Virtual reality has turned me into a globe-trotting adventurer.
I've scuba-dived massive undersea shipwrecks, coming face-to-face with a blue whale. I've fought off hordes of oncoming zombies with nothing but a shotgun, an ax and my wits to stay alive. And I've piloted a spaceship in an epic dogfight against -- does it even matter?
But through every adventure, I've known it was fake.
Until one day, when I explored a room on the top story of some city building with VR goggles on my head, a computer strapped to my back and a flashlight in my hand.
I was walking with my real legs, but seeing a virtual world. As I moved down the corridor, I felt a gust of hot air on my left. I turned and saw a furnace. Then, to my right was a stool. I kicked it with my real foot and it moved in the game world.
Then came the moment of truth.
A voice warned me drones were invading the city, and my only hope was to grab a gun, run outside and make my way to another building to disable them.
I headed for the edge of the building where a board was waiting for me to cross. I peered down the several-story drop and felt my throat tighten. In that moment, fighting down a wave of panic, I'd totally forgotten I was safe and sound, standing on the ground in a warehouse north of San Francisco.
The experience was created by a new virtual company called Nomadic, which is mixing movie-magic sensors and VR headsets to deliver thrills I'd never before experienced in virtual reality.
Nomadic, and its investors who just poured $6 million into the company, believe you'll be willing to pay as much as $20 to have your stomach turn as you walk across that wobbly board while shooting down an invading army of drones.
I think so too.
Because Nomadic may hold the secret to the question that's dogged VR makers for the past couple of years: What will it take for you and me to buy this stuff?
Welcome to the new arcade
We can pretty much agree VR is a pretty geeky idea. You either have to have one of the few phones even capable of playing VR games (like a $750 Samsung Galaxy S8) or you have to buy an expensive computer that can power a headset like the $599 Oculus Rift from Facebook. I'm talking to more than $1,000.
And then of course, you wear a bulky headset as everyone back in the real world watches you move around excitedly, your mouth open in awe, your arms waving wildly.
But it's the promise of VR that's so cool.
Mark Zuckerberg, Facebook's CEO, believes VR will change everything from medicine to education. In the next seven years, Zuckerberg's said he's prepared to spend $3 billion to make it happen. And that doesn't even include the more than $2 billion he spent to take over VR headset company Oculus three years ago.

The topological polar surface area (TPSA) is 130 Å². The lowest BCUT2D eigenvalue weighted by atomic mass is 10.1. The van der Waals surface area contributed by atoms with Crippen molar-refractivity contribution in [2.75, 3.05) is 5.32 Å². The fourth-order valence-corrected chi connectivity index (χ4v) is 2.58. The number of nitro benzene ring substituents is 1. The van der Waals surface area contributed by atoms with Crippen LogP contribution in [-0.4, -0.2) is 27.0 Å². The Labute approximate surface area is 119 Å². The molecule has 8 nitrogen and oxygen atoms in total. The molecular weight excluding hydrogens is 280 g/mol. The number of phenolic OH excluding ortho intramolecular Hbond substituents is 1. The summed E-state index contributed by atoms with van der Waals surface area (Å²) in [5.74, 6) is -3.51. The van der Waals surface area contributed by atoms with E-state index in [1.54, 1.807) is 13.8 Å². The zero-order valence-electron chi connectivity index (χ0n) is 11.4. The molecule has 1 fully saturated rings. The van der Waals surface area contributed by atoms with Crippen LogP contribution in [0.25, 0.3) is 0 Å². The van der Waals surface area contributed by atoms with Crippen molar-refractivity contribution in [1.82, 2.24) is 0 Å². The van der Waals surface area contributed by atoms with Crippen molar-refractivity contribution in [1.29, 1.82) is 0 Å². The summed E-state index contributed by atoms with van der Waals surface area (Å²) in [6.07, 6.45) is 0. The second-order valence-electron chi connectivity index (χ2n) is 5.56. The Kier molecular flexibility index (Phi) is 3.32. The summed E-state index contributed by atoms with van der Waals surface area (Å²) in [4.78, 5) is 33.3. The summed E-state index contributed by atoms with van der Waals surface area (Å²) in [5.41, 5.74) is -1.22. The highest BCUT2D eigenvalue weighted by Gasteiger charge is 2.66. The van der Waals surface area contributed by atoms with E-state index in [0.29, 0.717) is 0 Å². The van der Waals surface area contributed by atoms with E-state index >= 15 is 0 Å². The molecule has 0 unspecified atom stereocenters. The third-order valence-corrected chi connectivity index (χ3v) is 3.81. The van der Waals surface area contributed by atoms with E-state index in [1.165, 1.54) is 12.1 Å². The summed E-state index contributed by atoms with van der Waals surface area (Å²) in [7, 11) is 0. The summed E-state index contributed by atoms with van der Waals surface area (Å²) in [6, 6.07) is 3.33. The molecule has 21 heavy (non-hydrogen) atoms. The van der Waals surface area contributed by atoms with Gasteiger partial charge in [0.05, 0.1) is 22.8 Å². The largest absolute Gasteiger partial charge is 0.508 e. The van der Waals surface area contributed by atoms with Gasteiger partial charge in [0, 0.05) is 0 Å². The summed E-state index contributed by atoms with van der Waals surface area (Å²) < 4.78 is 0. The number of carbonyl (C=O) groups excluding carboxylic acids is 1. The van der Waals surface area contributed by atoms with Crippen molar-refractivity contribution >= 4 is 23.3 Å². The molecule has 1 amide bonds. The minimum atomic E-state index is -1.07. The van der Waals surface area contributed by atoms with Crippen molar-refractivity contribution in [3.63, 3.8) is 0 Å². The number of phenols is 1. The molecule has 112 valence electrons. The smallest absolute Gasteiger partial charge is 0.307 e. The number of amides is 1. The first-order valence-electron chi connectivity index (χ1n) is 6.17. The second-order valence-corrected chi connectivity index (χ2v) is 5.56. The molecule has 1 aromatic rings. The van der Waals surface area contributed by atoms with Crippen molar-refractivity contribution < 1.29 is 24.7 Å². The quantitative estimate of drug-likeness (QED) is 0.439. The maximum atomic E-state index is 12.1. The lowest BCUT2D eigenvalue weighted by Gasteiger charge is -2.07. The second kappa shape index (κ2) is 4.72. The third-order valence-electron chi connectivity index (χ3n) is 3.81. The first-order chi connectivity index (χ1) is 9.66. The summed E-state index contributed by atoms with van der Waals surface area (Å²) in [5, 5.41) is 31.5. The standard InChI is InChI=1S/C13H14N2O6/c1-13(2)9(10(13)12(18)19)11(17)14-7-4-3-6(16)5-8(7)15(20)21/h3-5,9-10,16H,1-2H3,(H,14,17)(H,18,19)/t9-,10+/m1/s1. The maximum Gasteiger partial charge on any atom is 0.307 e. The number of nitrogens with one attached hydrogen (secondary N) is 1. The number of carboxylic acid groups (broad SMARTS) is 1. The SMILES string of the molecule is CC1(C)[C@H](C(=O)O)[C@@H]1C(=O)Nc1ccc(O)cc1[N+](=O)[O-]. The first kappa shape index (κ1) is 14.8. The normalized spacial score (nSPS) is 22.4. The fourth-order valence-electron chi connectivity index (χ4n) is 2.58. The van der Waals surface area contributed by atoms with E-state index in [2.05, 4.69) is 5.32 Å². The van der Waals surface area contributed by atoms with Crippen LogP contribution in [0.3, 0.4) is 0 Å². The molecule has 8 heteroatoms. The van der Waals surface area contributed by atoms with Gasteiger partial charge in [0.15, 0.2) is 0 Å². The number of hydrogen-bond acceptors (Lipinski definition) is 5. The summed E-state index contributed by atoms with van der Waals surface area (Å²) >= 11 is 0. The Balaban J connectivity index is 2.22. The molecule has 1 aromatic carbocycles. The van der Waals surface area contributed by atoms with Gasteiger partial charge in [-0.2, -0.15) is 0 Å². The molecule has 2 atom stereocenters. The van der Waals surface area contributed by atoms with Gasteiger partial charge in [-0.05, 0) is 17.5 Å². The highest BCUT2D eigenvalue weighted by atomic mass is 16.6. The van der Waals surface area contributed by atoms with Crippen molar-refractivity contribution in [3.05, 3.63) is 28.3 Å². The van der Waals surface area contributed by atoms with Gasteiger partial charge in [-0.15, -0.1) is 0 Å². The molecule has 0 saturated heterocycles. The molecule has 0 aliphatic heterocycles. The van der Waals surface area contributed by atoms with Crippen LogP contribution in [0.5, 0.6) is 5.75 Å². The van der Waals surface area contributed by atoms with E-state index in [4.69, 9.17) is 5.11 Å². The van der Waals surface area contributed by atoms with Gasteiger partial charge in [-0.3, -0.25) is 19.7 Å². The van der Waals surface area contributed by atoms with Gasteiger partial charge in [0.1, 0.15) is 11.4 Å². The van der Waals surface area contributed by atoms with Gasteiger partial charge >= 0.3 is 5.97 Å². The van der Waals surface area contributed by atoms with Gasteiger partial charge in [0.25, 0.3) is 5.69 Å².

He isn't the only one betting that VR is going to be big. Sony, HTC, Microsoft, Google and Apple, to name just a few tech companies, are hoping to cash in on what may be a $600 billion market in four years.
After all, pretty much everyone in Silicon Valley says the future is going to be all about artificial intelligence, social networking and VR.
"Virtual reality was once the dream of science fiction," Zuckerberg wrote when Facebook bought Oculus, two years before it hit retail stores. He said VR had the potential to remake everything from education to medicine to communications, just like the phone and computer had done. "The future is coming."
When VR arrived on store shelves in the past year, tech watchers said it had as much potential to transform our world as the iPhone when it was released a decade ago.
But it's been a slow start for VR. So far, the best-selling headset is Sony's PlayStation VR, which has notched more than a million units at $399 apiece since its release in October. Rumors from industry executives and consultants are that competing headsets have sold a fraction as many. (HTC, maker of the $799 Vive, declined to share sales figures. Oculus didn't respond to a request for comment about how many Rift headsets it's sold since they went on the market last March.)
Time to play
Arcades aren't new.